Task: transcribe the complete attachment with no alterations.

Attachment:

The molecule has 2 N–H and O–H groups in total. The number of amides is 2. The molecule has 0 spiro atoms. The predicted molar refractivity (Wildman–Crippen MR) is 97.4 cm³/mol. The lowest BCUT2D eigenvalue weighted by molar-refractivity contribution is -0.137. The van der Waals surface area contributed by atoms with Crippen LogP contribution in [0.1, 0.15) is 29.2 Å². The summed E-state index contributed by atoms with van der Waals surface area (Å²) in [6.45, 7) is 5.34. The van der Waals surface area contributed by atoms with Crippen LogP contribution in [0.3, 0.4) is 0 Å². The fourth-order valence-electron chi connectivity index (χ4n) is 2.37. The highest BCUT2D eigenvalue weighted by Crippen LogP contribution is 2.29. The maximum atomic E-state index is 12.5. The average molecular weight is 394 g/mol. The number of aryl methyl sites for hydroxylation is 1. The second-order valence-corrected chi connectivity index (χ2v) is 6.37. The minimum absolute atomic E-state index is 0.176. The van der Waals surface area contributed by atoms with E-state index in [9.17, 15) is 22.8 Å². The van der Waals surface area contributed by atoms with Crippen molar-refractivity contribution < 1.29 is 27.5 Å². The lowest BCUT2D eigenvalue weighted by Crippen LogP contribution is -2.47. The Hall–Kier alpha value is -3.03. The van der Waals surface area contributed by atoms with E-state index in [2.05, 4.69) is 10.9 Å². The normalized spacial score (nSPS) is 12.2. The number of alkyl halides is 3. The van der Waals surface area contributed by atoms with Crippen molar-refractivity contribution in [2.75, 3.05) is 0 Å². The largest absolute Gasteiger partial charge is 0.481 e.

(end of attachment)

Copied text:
The molecule has 2 N–H and O–H groups in total. The number of amides is 2. The molecule has 0 spiro atoms. The predicted molar refractivity (Wildman–Crippen MR) is 97.4 cm³/mol. The lowest BCUT2D eigenvalue weighted by molar-refractivity contribution is -0.137. The van der Waals surface area contributed by atoms with Crippen LogP contribution in [0.1, 0.15) is 29.2 Å². The summed E-state index contributed by atoms with van der Waals surface area (Å²) in [6.45, 7) is 5.34. The van der Waals surface area contributed by atoms with Crippen LogP contribution in [0.3, 0.4) is 0 Å². The fourth-order valence-electron chi connectivity index (χ4n) is 2.37. The highest BCUT2D eigenvalue weighted by Crippen LogP contribution is 2.29. The maximum atomic E-state index is 12.5. The average molecular weight is 394 g/mol. The number of aryl methyl sites for hydroxylation is 1. The second-order valence-corrected chi connectivity index (χ2v) is 6.37. The minimum absolute atomic E-state index is 0.176. The van der Waals surface area contributed by atoms with E-state index in [9.17, 15) is 22.8 Å². The van der Waals surface area contributed by atoms with Crippen molar-refractivity contribution < 1.29 is 27.5 Å². The lowest BCUT2D eigenvalue weighted by Crippen LogP contribution is -2.47. The Hall–Kier alpha value is -3.03. The van der Waals surface area contributed by atoms with E-state index in [2.05, 4.69) is 10.9 Å². The normalized spacial score (nSPS) is 12.2. The number of alkyl halides is 3. The van der Waals surface area contributed by atoms with Crippen molar-refractivity contribution in [2.75, 3.05) is 0 Å². The largest absolute Gasteiger partial charge is 0.481 e.